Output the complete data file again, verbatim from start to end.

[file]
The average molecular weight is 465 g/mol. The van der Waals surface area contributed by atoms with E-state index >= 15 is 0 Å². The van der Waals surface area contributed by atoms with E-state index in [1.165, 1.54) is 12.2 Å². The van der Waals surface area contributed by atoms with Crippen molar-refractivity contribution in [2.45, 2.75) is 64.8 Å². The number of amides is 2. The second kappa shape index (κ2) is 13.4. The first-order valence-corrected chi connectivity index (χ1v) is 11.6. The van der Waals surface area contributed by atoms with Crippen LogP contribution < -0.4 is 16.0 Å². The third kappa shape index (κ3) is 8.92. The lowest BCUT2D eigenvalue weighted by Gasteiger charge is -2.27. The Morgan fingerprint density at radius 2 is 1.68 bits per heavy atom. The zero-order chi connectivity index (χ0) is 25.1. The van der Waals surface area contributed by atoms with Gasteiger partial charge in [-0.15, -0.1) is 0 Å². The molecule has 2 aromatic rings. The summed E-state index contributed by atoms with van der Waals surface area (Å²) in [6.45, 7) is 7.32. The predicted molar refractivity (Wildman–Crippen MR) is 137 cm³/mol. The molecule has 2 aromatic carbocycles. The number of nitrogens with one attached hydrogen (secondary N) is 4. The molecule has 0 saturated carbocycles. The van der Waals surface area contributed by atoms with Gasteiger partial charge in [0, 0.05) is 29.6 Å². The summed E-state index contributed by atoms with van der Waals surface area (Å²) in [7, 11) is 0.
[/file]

The average molecular weight is 465 g/mol. The van der Waals surface area contributed by atoms with E-state index >= 15 is 0 Å². The van der Waals surface area contributed by atoms with E-state index in [1.165, 1.54) is 12.2 Å². The van der Waals surface area contributed by atoms with Crippen molar-refractivity contribution in [2.45, 2.75) is 64.8 Å². The number of amides is 2. The second kappa shape index (κ2) is 13.4. The first-order valence-corrected chi connectivity index (χ1v) is 11.6. The van der Waals surface area contributed by atoms with Crippen LogP contribution < -0.4 is 16.0 Å². The third kappa shape index (κ3) is 8.92. The lowest BCUT2D eigenvalue weighted by Gasteiger charge is -2.27. The Morgan fingerprint density at radius 2 is 1.68 bits per heavy atom. The zero-order chi connectivity index (χ0) is 25.1. The van der Waals surface area contributed by atoms with Gasteiger partial charge in [-0.15, -0.1) is 0 Å². The molecule has 2 aromatic rings. The summed E-state index contributed by atoms with van der Waals surface area (Å²) in [6.45, 7) is 7.32. The predicted molar refractivity (Wildman–Crippen MR) is 137 cm³/mol. The molecule has 2 aromatic carbocycles. The number of nitrogens with one attached hydrogen (secondary N) is 4. The molecule has 0 saturated carbocycles. The van der Waals surface area contributed by atoms with Gasteiger partial charge in [0, 0.05) is 29.6 Å². The summed E-state index contributed by atoms with van der Waals surface area (Å²) in [7, 11) is 0.